Switzerland open to non-European IMF chief
Switzerland is open to the idea of a non-European to succeed Dominique Strauss-Kahn as the head of the International Monetary Fund, the Swiss member of the IMF board of directors said Sunday.
"Switzerland does not back a European out of hand," Rene Weber said in an interview with the German-language weekly Sonntag.
"I am not convinced by the argument that having a European director general of the IMF is especially important at this time because the institution was very involved in addressing the European debt crisis," he said.
"On the contrary, it could be a positive thing if an outside person points out the weaknesses within the euro zone," he said.
Weber is on the IMF's 24-member board of directors which must designate a successor by June 30 to Strauss-Kahn, who resigned to face sexual assault charges in New York.
Under a long-standing arrangement between Europe and the United States, a European has always held the top IMF job while an American leads its sister institution, the World Bank.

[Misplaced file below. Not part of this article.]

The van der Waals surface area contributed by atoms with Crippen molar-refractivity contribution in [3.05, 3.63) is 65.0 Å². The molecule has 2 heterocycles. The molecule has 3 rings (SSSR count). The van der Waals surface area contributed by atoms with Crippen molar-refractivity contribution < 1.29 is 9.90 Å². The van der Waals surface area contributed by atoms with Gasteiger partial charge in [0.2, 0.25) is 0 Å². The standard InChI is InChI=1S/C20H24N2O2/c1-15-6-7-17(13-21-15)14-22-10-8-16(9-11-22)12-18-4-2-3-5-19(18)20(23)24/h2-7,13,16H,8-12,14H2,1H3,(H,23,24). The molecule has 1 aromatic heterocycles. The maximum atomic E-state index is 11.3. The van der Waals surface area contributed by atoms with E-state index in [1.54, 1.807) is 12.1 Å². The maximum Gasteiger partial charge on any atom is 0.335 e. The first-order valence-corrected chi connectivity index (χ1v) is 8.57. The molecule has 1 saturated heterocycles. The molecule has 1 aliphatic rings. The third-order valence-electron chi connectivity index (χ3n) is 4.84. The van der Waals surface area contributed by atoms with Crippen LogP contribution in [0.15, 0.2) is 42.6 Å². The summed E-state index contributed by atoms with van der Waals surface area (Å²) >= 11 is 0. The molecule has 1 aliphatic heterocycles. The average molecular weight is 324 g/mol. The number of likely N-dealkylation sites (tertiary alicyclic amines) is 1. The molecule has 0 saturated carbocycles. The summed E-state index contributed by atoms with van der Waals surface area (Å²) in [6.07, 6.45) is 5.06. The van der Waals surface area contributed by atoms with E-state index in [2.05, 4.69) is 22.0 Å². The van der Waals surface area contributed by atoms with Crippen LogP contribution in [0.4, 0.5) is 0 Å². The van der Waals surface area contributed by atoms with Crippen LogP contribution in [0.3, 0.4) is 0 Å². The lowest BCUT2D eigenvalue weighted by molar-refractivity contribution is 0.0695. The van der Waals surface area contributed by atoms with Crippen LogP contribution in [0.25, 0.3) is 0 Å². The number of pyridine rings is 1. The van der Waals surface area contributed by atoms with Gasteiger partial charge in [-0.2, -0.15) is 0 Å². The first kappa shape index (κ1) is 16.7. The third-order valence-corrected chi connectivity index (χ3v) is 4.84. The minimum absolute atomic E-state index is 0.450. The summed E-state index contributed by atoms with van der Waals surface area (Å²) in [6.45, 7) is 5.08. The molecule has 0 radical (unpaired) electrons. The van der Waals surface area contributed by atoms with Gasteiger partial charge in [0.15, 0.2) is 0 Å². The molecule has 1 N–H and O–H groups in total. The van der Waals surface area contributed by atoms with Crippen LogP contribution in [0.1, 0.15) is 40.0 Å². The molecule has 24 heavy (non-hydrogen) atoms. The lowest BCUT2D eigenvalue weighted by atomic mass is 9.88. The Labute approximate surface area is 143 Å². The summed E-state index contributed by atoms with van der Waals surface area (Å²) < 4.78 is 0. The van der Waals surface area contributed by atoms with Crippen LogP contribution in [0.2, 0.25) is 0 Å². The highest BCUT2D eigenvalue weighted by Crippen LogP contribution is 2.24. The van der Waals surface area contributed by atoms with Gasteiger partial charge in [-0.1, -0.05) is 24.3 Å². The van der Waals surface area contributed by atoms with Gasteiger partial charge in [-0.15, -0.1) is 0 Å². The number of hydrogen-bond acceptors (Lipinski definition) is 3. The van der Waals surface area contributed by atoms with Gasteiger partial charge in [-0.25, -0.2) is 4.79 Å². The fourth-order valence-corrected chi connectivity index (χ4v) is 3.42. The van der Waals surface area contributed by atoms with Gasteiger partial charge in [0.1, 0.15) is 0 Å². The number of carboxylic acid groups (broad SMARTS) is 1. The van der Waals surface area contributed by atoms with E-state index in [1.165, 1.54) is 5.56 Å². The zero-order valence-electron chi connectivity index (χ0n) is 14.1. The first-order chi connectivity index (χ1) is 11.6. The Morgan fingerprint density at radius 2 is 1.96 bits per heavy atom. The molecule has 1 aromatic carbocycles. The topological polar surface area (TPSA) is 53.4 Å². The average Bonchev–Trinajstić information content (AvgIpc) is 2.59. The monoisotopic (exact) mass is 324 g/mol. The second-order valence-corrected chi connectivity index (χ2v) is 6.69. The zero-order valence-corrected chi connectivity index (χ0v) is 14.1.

But emerging powers China and Brazil are calling for an end to the arrangement to give an opportunity to a candidate from a developing nation.
However, developing countries have not coalesced behind one individual, while French Finance Minister Christine Lagarde has emerged as Europe's choice to lead the IMF despite a French judicial probe into alleged abuse of power.
Lagarde, 55, already the first woman finance minister of a Group of Seven country, would become the first woman to head the IMF.
© 2011 AFP